With at least three European financial groups in trouble this morning, the Reserve Bank significantly boosted the amount of cash in money markets, after banks and other groups kept a record amount in their accounts with the central bank over the weekend.

The RBA added $2.72 billion in repurchase agreements this morning, even though the banking system was estimated to have a rare surplus of $424 million, so more than $3 billion was effectively in the money markets this morning to supply liquidity and keep a lid on short term rates.

That was after the banks and other institutions left a record $7.56 billion in their exchange settlement accounts on Friday to cover what was a nervy weekend with the US bailout in doubt and several other financial groups in the gun.

Even though the $US700 billion bailout is moving towards approval within the next couple of days, new troubles at Fortis, a European financial giant based in Belgium, Bradford and Bingley, UK mortgage bank and at a German mortgage bank called Hypo real Estate was on the brink of failure, according to the Financial Times.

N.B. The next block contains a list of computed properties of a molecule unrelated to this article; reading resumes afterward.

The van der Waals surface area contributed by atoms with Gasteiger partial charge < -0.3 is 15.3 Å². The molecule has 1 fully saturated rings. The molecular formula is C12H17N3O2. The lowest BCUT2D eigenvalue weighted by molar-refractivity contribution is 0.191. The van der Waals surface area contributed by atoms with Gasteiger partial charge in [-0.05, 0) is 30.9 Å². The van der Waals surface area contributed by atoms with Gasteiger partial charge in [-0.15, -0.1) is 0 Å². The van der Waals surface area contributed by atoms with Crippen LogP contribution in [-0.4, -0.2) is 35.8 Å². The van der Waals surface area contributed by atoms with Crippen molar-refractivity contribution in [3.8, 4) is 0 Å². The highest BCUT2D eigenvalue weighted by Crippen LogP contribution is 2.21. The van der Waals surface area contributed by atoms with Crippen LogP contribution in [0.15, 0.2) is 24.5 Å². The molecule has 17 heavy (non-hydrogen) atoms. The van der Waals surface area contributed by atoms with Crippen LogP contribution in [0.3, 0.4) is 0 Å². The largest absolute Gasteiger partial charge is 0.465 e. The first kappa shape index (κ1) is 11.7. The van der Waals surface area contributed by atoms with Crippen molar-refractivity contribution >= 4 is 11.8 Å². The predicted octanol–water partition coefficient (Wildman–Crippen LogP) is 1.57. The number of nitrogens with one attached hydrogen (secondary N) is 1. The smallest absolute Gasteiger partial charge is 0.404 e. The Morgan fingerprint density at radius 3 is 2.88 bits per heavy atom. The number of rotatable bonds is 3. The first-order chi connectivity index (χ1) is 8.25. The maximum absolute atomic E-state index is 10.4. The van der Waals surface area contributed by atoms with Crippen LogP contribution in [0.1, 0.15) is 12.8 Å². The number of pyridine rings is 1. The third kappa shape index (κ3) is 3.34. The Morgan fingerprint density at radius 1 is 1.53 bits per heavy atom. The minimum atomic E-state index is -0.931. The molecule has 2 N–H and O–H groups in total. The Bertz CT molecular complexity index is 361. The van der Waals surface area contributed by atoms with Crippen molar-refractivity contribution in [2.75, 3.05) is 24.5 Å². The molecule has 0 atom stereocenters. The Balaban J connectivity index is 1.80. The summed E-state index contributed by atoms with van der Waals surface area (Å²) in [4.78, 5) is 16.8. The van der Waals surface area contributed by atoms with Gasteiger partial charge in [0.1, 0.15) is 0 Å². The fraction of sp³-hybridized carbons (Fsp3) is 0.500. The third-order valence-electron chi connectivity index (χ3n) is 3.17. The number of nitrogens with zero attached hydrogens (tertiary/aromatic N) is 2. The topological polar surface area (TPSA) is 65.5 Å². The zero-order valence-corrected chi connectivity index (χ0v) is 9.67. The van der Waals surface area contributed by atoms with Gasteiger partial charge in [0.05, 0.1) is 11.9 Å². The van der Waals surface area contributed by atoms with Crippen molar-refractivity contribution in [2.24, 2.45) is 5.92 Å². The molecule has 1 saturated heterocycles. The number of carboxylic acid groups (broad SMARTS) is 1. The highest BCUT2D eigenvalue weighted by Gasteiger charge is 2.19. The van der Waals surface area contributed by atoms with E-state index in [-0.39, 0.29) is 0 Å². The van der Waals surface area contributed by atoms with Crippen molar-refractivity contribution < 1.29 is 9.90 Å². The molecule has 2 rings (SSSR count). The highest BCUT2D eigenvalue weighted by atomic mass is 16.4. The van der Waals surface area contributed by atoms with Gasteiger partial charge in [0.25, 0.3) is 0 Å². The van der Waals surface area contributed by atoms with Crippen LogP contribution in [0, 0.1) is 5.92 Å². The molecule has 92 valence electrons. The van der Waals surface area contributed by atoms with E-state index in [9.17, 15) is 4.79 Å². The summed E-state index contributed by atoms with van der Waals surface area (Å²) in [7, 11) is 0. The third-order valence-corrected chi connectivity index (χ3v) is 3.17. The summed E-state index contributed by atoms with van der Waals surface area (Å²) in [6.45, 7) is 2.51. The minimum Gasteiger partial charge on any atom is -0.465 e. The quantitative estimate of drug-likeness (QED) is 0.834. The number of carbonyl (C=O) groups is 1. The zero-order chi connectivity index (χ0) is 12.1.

Hypo Real Estate has three fixed interest type securities listed on the ASX: one is a floating rate note (and FRN) and the other two carry a coupon of 5.75% and 6.25% respectively.

Short term bank bill rates (30 day) are still above those for 90 and 180 day bills, a sign of the intense upward pressure on short term lending rates as banks withhold cash from each other and watch and wait for the next domino to fall.

The Reserve Bank meets a week tomorrow to consider interest rates and dealers reckon it will cut rates by at least 0.25% to send a signal to the market that it wants lower levels. A cut of 0.50% might happen to make sure that the banks have to cut by at least half that to accommodate the recent rise in short term funding costs.

Peter Fray

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